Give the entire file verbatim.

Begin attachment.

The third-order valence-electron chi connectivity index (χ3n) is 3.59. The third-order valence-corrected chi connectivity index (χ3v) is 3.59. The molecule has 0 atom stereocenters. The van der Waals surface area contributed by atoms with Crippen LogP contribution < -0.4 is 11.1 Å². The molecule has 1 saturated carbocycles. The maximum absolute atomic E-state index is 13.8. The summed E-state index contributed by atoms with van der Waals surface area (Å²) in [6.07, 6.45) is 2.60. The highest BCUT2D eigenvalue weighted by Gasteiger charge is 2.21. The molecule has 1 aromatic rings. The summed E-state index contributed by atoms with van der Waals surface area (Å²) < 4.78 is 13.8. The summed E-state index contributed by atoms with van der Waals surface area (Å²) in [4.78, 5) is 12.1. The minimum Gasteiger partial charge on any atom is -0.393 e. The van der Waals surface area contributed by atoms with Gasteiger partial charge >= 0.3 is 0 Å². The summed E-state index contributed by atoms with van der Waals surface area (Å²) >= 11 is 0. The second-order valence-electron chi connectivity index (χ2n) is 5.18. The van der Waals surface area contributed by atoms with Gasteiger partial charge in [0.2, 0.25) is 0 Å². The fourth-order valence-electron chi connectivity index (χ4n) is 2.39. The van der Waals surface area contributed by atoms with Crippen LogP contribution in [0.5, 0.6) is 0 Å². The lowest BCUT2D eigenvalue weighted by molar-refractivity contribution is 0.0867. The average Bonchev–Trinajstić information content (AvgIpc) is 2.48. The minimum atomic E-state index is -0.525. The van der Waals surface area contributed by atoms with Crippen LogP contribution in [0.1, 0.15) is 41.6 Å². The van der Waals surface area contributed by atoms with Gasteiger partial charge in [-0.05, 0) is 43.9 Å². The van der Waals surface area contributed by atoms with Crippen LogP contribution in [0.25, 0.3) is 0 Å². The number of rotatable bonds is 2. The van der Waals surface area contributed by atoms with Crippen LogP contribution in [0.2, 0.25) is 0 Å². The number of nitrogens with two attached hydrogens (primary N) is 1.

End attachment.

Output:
The third-order valence-electron chi connectivity index (χ3n) is 3.59. The third-order valence-corrected chi connectivity index (χ3v) is 3.59. The molecule has 0 atom stereocenters. The van der Waals surface area contributed by atoms with Crippen LogP contribution < -0.4 is 11.1 Å². The molecule has 1 saturated carbocycles. The maximum absolute atomic E-state index is 13.8. The summed E-state index contributed by atoms with van der Waals surface area (Å²) in [6.07, 6.45) is 2.60. The highest BCUT2D eigenvalue weighted by Gasteiger charge is 2.21. The molecule has 1 aromatic rings. The summed E-state index contributed by atoms with van der Waals surface area (Å²) < 4.78 is 13.8. The summed E-state index contributed by atoms with van der Waals surface area (Å²) in [4.78, 5) is 12.1. The minimum Gasteiger partial charge on any atom is -0.393 e. The van der Waals surface area contributed by atoms with Gasteiger partial charge >= 0.3 is 0 Å². The summed E-state index contributed by atoms with van der Waals surface area (Å²) >= 11 is 0. The second-order valence-electron chi connectivity index (χ2n) is 5.18. The van der Waals surface area contributed by atoms with Gasteiger partial charge in [0.2, 0.25) is 0 Å². The fourth-order valence-electron chi connectivity index (χ4n) is 2.39. The van der Waals surface area contributed by atoms with Crippen LogP contribution in [0.5, 0.6) is 0 Å². The lowest BCUT2D eigenvalue weighted by molar-refractivity contribution is 0.0867. The average Bonchev–Trinajstić information content (AvgIpc) is 2.48. The minimum atomic E-state index is -0.525. The van der Waals surface area contributed by atoms with Crippen LogP contribution in [0.1, 0.15) is 41.6 Å². The van der Waals surface area contributed by atoms with Gasteiger partial charge in [-0.05, 0) is 43.9 Å². The van der Waals surface area contributed by atoms with Crippen LogP contribution in [0.25, 0.3) is 0 Å². The number of rotatable bonds is 2. The van der Waals surface area contributed by atoms with Crippen LogP contribution in [0.2, 0.25) is 0 Å². The number of nitrogens with two attached hydrogens (primary N) is 1.